According to Chadwick (2013) junior doctors can be trained to be leaders through “pace-setter” leader ship style from senior doctors where the junior doctors also get engaged by the “pace-setter”. This form of training is characterized by leaders laying down demanding targets to the junior doctors, delegating leadership roles as well as leading from front. This leadership style puts emphasis on teamwork, collaboration and removes communication barriers. This leadership model challenges the status quo and therefore the ideas of junior doctors are listened to, valued and at the same time innovation and entrepreneurship are prompted. However, this approach brings some challenges due to the skill and risks involved and the likelihoods engagement brings (Chadwick, 2013).

2.3.Junior doctors and quality improvement

In the health care system today, the recognition of the roles and contributions of junior practitioners in rectifying current health care system is slowly emerging. However, acknowledging this potential could involves shifting general perceptions, history and traditions (Ibrahim, Jeffcott, Davis, & Chadwick, 2013).

Traditionally, the senior doctors were the key factors of the quality and safety of medical services; they are usually seen as leaders due to their experiences and knowledge within the industry (Scott, 2009). Whereas, junior doctors were often seen as a “high-risk’ group or group of amateurs with lack of experience, receiving insufficient supervision, elevated stress levels due to coping with bullying and nothing of value to offer (Grant, 2011).

In Australia, junior practitioners or junior doctors may be an intern, junior house officer, and senior house officer – first year, second year, and third year post-graduation respectively, and is employed by hospital or general practice under the supervision of senior medical specialist (Martin, Laurence, Black, & Mugford, 2007). A recent study suggested that, by encouraging junior doctors to practice in various clinical areas; including general practice, it is not only offer them a better clinical skills, but also good understanding on how services interlink or how important transitions are (Martin et al., 2007).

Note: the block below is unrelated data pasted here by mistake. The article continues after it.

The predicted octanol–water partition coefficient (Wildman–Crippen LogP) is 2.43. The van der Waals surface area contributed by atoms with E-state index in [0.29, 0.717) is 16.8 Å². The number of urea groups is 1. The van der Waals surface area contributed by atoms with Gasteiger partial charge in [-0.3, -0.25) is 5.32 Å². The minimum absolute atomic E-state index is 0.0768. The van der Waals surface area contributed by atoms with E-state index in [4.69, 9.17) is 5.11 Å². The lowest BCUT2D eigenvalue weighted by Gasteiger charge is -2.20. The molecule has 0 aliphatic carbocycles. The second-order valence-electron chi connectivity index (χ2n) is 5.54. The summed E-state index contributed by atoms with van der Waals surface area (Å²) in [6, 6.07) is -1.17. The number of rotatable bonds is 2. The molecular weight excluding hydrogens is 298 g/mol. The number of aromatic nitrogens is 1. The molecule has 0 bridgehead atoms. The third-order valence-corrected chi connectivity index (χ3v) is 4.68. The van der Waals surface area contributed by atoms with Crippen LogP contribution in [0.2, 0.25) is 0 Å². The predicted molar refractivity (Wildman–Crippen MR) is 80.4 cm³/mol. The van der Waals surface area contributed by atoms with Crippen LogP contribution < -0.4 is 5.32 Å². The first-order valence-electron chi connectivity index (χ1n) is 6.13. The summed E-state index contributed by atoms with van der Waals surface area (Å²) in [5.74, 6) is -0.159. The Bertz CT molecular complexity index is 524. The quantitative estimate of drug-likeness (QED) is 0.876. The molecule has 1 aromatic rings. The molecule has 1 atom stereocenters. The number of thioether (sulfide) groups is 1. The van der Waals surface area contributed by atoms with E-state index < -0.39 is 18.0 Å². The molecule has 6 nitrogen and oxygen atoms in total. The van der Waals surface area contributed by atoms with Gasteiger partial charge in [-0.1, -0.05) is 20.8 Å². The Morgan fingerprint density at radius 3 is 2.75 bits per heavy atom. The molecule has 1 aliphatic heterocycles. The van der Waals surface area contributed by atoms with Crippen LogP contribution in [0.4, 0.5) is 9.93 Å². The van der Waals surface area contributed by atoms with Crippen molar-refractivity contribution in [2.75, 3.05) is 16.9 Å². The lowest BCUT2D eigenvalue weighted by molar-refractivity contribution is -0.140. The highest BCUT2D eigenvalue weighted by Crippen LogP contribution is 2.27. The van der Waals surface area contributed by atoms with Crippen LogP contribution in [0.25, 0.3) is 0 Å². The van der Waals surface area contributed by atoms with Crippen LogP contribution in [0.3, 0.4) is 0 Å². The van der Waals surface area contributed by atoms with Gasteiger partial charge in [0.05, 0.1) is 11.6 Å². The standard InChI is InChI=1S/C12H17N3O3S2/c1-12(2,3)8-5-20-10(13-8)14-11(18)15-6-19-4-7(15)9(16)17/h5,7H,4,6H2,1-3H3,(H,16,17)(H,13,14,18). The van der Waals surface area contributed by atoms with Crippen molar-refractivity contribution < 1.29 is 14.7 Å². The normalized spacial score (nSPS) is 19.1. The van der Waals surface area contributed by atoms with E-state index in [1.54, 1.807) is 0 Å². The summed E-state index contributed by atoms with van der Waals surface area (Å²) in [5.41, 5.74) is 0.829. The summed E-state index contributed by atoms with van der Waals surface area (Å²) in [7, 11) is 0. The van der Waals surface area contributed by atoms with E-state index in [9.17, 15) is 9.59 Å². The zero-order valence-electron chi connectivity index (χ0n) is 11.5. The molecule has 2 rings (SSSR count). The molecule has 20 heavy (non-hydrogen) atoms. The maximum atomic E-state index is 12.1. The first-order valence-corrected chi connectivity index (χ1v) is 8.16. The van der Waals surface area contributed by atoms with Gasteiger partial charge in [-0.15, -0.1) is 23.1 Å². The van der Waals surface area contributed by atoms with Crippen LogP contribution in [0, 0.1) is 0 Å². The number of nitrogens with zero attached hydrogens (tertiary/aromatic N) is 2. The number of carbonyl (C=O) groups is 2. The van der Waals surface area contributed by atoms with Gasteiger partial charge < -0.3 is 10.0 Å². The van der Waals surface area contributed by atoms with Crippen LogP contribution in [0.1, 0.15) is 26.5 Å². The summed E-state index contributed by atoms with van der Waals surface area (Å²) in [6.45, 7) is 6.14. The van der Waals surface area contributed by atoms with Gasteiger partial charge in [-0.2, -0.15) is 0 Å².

Studies have shown that a better engagement from junior doctors in running hospitals provides better results (Ibrahim et al., 2013). Although, there is a lack of concrete evidence and poorly described – predominantly due to contrast to their limitations, when junior doctors enter clinical practice, the offer a unique set of attribute, this include: “a beginners’ mind, heterogeneity of values, contemporary knowledge, skills from non-medical disciplines, the peripatetic nature of their role, their presence at the front-end of care, and non-threatening position within healthcare teams” (Ibrahim et al., 2013 p.275);these attributes subsequently need to be utilized to improve patient safety and quality of care immediately, as waiting for them to become a medical specialist or senior is needless and wasteful. Additionally, it is also a counterproductive as some of these traits are usually lost as they progress to become specialists (Ibrahim et al., 2013).